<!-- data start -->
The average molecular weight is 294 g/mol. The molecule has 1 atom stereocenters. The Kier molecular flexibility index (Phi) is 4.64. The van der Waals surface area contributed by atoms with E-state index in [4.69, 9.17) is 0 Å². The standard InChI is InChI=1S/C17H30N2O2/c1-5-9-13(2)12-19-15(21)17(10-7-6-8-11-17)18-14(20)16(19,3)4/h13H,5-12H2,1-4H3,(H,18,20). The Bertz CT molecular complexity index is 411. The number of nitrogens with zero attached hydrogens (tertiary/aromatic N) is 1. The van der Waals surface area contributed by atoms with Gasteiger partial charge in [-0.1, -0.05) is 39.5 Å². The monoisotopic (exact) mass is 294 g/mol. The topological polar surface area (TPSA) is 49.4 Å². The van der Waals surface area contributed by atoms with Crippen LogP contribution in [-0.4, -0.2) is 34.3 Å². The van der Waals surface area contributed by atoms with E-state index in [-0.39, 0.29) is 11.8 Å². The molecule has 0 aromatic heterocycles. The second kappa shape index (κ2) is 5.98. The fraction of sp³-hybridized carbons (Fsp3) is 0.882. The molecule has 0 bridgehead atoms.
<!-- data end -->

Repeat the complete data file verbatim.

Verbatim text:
The average molecular weight is 294 g/mol. The molecule has 1 atom stereocenters. The Kier molecular flexibility index (Phi) is 4.64. The van der Waals surface area contributed by atoms with E-state index in [4.69, 9.17) is 0 Å². The standard InChI is InChI=1S/C17H30N2O2/c1-5-9-13(2)12-19-15(21)17(10-7-6-8-11-17)18-14(20)16(19,3)4/h13H,5-12H2,1-4H3,(H,18,20). The Bertz CT molecular complexity index is 411. The number of nitrogens with zero attached hydrogens (tertiary/aromatic N) is 1. The van der Waals surface area contributed by atoms with Gasteiger partial charge in [-0.1, -0.05) is 39.5 Å². The monoisotopic (exact) mass is 294 g/mol. The topological polar surface area (TPSA) is 49.4 Å². The van der Waals surface area contributed by atoms with Crippen LogP contribution in [-0.4, -0.2) is 34.3 Å². The van der Waals surface area contributed by atoms with E-state index in [-0.39, 0.29) is 11.8 Å². The molecule has 0 aromatic heterocycles. The second kappa shape index (κ2) is 5.98. The fraction of sp³-hybridized carbons (Fsp3) is 0.882. The molecule has 0 bridgehead atoms.